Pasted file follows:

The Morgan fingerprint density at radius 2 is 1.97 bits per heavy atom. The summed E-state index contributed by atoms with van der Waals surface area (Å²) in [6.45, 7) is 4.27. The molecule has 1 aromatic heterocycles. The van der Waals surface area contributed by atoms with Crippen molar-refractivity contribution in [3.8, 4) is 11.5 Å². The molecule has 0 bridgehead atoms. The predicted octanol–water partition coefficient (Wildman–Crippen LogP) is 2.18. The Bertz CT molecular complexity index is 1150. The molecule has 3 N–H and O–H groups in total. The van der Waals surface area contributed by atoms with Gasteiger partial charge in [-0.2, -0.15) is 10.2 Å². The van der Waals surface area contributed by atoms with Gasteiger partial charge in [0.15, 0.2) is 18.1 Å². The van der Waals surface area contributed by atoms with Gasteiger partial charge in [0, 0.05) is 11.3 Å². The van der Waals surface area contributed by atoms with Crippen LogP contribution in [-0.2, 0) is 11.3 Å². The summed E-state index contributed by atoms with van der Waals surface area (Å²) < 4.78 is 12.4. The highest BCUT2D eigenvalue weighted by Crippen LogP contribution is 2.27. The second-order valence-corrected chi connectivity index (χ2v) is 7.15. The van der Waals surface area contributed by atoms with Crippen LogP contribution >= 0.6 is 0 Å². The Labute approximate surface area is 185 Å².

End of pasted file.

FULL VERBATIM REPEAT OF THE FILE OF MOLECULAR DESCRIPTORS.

The Morgan fingerprint density at radius 2 is 1.97 bits per heavy atom. The summed E-state index contributed by atoms with van der Waals surface area (Å²) in [6.45, 7) is 4.27. The molecule has 1 aromatic heterocycles. The van der Waals surface area contributed by atoms with Crippen molar-refractivity contribution in [3.8, 4) is 11.5 Å². The molecule has 0 bridgehead atoms. The predicted octanol–water partition coefficient (Wildman–Crippen LogP) is 2.18. The Bertz CT molecular complexity index is 1150. The molecule has 3 N–H and O–H groups in total. The van der Waals surface area contributed by atoms with Gasteiger partial charge in [-0.2, -0.15) is 10.2 Å². The van der Waals surface area contributed by atoms with Gasteiger partial charge in [0.15, 0.2) is 18.1 Å². The van der Waals surface area contributed by atoms with Gasteiger partial charge in [0, 0.05) is 11.3 Å². The van der Waals surface area contributed by atoms with Crippen LogP contribution in [-0.2, 0) is 11.3 Å². The summed E-state index contributed by atoms with van der Waals surface area (Å²) < 4.78 is 12.4. The highest BCUT2D eigenvalue weighted by Crippen LogP contribution is 2.27. The second-order valence-corrected chi connectivity index (χ2v) is 7.15. The van der Waals surface area contributed by atoms with Crippen LogP contribution >= 0.6 is 0 Å². The Labute approximate surface area is 185 Å².